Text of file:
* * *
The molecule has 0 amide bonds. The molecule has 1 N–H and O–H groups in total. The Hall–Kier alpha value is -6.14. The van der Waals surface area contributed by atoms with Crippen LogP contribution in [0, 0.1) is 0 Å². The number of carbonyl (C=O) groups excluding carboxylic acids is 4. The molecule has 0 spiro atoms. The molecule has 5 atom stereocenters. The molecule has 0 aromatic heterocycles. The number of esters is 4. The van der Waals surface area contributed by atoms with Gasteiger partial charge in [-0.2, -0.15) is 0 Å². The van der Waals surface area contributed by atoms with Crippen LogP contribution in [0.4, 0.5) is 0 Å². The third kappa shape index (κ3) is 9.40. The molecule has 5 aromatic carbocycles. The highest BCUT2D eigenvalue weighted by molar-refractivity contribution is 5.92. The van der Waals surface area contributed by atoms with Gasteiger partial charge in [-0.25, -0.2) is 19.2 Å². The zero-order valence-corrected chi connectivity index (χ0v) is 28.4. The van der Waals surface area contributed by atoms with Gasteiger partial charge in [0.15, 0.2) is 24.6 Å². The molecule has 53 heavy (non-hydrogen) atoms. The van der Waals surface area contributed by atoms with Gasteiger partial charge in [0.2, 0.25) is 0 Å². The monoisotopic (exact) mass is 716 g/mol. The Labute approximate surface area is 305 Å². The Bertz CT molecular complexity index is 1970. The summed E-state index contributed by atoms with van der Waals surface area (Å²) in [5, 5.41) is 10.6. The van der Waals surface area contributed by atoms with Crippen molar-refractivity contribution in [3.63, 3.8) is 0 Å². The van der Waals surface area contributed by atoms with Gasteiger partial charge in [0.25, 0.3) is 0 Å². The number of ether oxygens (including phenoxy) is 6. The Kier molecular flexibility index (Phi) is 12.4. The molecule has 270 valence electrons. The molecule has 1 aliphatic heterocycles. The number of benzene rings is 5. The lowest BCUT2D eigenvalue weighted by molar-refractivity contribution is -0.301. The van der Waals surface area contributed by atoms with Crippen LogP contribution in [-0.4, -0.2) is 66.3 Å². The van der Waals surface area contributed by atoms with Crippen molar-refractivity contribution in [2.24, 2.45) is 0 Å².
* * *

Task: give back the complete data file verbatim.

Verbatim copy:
The molecule has 0 amide bonds. The molecule has 1 N–H and O–H groups in total. The Hall–Kier alpha value is -6.14. The van der Waals surface area contributed by atoms with Crippen LogP contribution in [0, 0.1) is 0 Å². The number of carbonyl (C=O) groups excluding carboxylic acids is 4. The molecule has 0 spiro atoms. The molecule has 5 atom stereocenters. The molecule has 0 aromatic heterocycles. The number of esters is 4. The van der Waals surface area contributed by atoms with Gasteiger partial charge in [-0.2, -0.15) is 0 Å². The van der Waals surface area contributed by atoms with Crippen LogP contribution in [0.4, 0.5) is 0 Å². The third kappa shape index (κ3) is 9.40. The molecule has 5 aromatic carbocycles. The highest BCUT2D eigenvalue weighted by molar-refractivity contribution is 5.92. The van der Waals surface area contributed by atoms with Gasteiger partial charge in [-0.25, -0.2) is 19.2 Å². The zero-order valence-corrected chi connectivity index (χ0v) is 28.4. The van der Waals surface area contributed by atoms with Gasteiger partial charge in [0.15, 0.2) is 24.6 Å². The molecule has 53 heavy (non-hydrogen) atoms. The van der Waals surface area contributed by atoms with Gasteiger partial charge in [0.2, 0.25) is 0 Å². The monoisotopic (exact) mass is 716 g/mol. The Labute approximate surface area is 305 Å². The Bertz CT molecular complexity index is 1970. The summed E-state index contributed by atoms with van der Waals surface area (Å²) in [5, 5.41) is 10.6. The van der Waals surface area contributed by atoms with Crippen molar-refractivity contribution in [3.63, 3.8) is 0 Å². The van der Waals surface area contributed by atoms with Gasteiger partial charge in [0.25, 0.3) is 0 Å². The number of ether oxygens (including phenoxy) is 6. The Kier molecular flexibility index (Phi) is 12.4. The molecule has 270 valence electrons. The molecule has 1 aliphatic heterocycles. The number of benzene rings is 5. The lowest BCUT2D eigenvalue weighted by molar-refractivity contribution is -0.301. The van der Waals surface area contributed by atoms with Crippen LogP contribution in [-0.4, -0.2) is 66.3 Å². The van der Waals surface area contributed by atoms with Crippen molar-refractivity contribution in [2.24, 2.45) is 0 Å².